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BURLINGTON, Vt. (WCAX) Vermont officials and a watchdog group told a judge Tuesday they’re cooperating to make reforms at the Woodside Juvenile Rehabilitation Center following a court order against the state this summer.

The Department for Children and Families was sued by Disability Rights Vermont, who alleged the youth being housed at the state’s only juvenile detention facility, had their rights violated. In August a federal judge issued a preliminary injunction ordering DCF change some of their practices at the Colchester facility, calling descriptions of the incidents “shocking.”

The lawsuit against Woodside alleged some of Woodside’s policies weren’t in line with current standards of care for youth experiencing mental health crises.

Among the alleged cases were two incidents, one from August 2018 and one from June 2019, where a young woman in crisis was restrained, placed in seclusion and had her clothing forcibly removed after an attempt at suicide. The lawsuit alleges she was left naked or partly naked and under observation by male staff members, sometimes for days.

Several other cases described youth being put in restraining holds that caused them pain or injury. The lawsuit alleges that level of force wasn’t necessary and that staff used seclusion tactics too often.

“Anytime the state takes into their custody a young person, we have to do everything we can to protect that young person and make sure that they are healthy and treated with respect and dignity,” said Vermont Attorney General T.J. Donovan back in August. He acknowledged the judge’s decision was fair and called it a road map towards a more healthy system of care for youth who end up in Woodside. “It’s a difficult experience and we have to be cognizant of that and we have to be mindful, I think, of the impact that has lifelong on young people, and so we look forward to doing our job as best we can.”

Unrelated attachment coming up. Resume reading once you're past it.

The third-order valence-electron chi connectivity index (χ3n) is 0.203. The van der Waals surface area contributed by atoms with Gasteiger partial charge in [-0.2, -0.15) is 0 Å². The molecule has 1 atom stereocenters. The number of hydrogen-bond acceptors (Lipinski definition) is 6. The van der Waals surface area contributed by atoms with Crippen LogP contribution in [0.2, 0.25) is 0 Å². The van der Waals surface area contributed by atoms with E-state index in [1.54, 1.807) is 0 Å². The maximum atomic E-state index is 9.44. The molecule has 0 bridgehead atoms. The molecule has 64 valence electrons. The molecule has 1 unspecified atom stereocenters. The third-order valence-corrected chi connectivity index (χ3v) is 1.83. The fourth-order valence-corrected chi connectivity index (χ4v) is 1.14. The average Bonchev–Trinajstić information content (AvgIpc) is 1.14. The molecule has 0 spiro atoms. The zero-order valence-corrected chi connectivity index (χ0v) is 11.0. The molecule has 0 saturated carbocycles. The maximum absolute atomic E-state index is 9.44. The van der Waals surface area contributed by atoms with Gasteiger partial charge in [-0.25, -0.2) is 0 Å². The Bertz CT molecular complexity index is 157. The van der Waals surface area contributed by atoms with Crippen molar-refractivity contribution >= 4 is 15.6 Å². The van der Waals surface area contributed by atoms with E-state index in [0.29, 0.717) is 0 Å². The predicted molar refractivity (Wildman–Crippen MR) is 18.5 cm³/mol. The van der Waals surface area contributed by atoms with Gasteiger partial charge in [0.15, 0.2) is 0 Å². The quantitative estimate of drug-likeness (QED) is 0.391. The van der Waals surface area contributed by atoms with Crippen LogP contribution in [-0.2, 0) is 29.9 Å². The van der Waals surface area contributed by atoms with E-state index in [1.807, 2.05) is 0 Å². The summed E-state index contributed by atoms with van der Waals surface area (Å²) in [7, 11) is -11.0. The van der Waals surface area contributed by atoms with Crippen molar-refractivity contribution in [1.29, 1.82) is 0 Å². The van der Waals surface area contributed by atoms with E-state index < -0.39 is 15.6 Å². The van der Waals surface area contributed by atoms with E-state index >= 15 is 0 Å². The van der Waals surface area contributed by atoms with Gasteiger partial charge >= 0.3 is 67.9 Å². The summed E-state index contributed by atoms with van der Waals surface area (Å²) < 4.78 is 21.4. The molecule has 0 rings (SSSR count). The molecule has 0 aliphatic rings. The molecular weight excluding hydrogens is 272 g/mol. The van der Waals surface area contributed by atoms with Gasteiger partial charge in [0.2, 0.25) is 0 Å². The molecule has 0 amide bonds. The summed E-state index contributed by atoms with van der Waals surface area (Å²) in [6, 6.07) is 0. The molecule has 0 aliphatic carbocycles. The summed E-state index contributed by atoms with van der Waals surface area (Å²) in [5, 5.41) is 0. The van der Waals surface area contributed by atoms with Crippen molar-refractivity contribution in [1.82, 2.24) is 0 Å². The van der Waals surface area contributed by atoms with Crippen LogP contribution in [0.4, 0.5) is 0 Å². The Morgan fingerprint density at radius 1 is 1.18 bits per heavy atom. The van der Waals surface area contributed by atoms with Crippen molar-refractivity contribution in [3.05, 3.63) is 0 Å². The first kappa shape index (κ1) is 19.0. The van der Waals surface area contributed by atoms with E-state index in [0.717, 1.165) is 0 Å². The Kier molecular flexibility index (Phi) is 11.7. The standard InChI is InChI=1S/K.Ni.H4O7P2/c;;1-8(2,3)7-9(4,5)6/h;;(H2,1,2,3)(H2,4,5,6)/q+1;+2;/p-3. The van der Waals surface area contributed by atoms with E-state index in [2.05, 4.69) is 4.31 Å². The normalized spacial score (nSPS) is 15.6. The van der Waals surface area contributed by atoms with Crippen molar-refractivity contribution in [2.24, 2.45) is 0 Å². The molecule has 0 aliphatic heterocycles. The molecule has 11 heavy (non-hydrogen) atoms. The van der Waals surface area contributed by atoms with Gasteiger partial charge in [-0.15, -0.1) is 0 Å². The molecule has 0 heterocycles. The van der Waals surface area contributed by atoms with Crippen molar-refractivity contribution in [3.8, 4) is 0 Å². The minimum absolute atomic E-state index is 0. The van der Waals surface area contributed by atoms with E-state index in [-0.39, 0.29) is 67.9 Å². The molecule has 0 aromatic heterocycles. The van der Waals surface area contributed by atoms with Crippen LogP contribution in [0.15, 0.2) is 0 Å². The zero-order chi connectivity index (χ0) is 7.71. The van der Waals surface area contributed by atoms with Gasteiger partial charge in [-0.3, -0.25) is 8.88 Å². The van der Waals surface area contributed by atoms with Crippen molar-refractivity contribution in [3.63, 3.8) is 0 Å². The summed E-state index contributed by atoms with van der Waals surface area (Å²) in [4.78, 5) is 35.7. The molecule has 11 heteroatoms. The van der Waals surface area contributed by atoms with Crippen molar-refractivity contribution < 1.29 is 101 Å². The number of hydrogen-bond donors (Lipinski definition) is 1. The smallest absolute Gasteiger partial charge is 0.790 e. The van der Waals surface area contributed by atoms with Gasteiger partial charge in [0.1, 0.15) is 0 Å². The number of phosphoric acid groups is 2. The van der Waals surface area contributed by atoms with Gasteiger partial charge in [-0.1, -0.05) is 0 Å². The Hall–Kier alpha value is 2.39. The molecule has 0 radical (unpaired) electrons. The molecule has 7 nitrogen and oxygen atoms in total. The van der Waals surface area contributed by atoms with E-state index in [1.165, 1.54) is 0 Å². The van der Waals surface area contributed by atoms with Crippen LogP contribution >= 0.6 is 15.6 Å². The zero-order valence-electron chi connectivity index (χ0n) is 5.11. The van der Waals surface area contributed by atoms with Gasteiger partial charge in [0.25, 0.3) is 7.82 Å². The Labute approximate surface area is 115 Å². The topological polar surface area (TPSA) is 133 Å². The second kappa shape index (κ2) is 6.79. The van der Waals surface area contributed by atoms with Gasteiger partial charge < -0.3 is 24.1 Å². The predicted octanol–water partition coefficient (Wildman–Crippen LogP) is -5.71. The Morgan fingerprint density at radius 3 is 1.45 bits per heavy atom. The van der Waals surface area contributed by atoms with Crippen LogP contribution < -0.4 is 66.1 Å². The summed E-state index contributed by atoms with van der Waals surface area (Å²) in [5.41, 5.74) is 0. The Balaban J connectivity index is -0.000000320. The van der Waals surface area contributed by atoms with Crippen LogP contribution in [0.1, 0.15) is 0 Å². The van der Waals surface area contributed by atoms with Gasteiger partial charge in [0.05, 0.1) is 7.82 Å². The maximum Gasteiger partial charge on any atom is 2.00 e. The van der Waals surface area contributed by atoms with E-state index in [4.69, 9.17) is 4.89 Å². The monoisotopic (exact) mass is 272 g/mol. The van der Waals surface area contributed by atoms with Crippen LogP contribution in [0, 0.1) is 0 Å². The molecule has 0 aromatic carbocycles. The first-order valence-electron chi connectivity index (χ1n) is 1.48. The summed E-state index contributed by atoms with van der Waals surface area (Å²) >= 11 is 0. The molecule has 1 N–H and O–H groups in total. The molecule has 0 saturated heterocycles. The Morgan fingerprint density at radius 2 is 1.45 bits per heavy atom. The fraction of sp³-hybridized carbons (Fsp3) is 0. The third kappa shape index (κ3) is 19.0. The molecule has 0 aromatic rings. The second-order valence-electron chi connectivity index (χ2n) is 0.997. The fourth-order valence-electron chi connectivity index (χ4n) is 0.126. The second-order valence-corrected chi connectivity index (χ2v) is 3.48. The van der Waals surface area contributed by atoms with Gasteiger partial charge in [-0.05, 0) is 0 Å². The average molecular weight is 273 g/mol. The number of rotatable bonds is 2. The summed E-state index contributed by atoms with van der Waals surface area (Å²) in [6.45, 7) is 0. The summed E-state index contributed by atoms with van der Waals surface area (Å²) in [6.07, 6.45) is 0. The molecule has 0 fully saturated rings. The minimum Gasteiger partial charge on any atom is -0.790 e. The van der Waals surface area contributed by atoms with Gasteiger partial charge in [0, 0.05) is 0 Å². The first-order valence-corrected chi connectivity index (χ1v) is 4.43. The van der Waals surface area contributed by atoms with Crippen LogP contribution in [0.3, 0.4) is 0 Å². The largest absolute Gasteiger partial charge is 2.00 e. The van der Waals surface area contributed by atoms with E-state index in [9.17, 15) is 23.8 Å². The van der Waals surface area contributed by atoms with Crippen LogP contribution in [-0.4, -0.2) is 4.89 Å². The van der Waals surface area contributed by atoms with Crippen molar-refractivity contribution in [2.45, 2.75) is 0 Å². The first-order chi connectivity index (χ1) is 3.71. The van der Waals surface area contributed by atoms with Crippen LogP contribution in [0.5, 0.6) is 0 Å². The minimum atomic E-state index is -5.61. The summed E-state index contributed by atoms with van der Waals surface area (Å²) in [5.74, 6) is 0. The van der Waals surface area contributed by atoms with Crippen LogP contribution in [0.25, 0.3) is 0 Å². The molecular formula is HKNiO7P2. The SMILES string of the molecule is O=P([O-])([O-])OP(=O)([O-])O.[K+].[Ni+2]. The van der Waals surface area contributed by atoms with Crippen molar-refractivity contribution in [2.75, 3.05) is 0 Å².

In a memo filed Monday, DCF says since the judge’s ruling in August it has been implementing reforms in partnership with DRVT, touting “significant progress on many issues.” Among the changes they’re working on now:

• Revised intake and emergency response policies.
• Limiting isolation of kids to no more than eight hours in a 24-hour
• Adopting a trauma-informed model to govern policies of restraint
and seclusion.
• Transforming the North Unit to make it more of a therapeutic
space. That could cost $260,000 and take up to 15 months.
• Recruiting a clinician to lead Woodside.

Disability Rights Vermont officials say that if those changes are made, it will be a substantial improvement. They’re waiting for that to happen before they believe the issues are resolved. They also say since the hearings began, Woodside’s isolation unit has been shut down and the use of force and seclusion incidents they have heard about have been appropriate.

The Department of Justice also weighed in Tuesday in court, noting that federal law prohibits any child from being kept in isolation for longer than three hours, so it’s possible their input may change what the final policy for Woodside is, even though it is not a federal facility.

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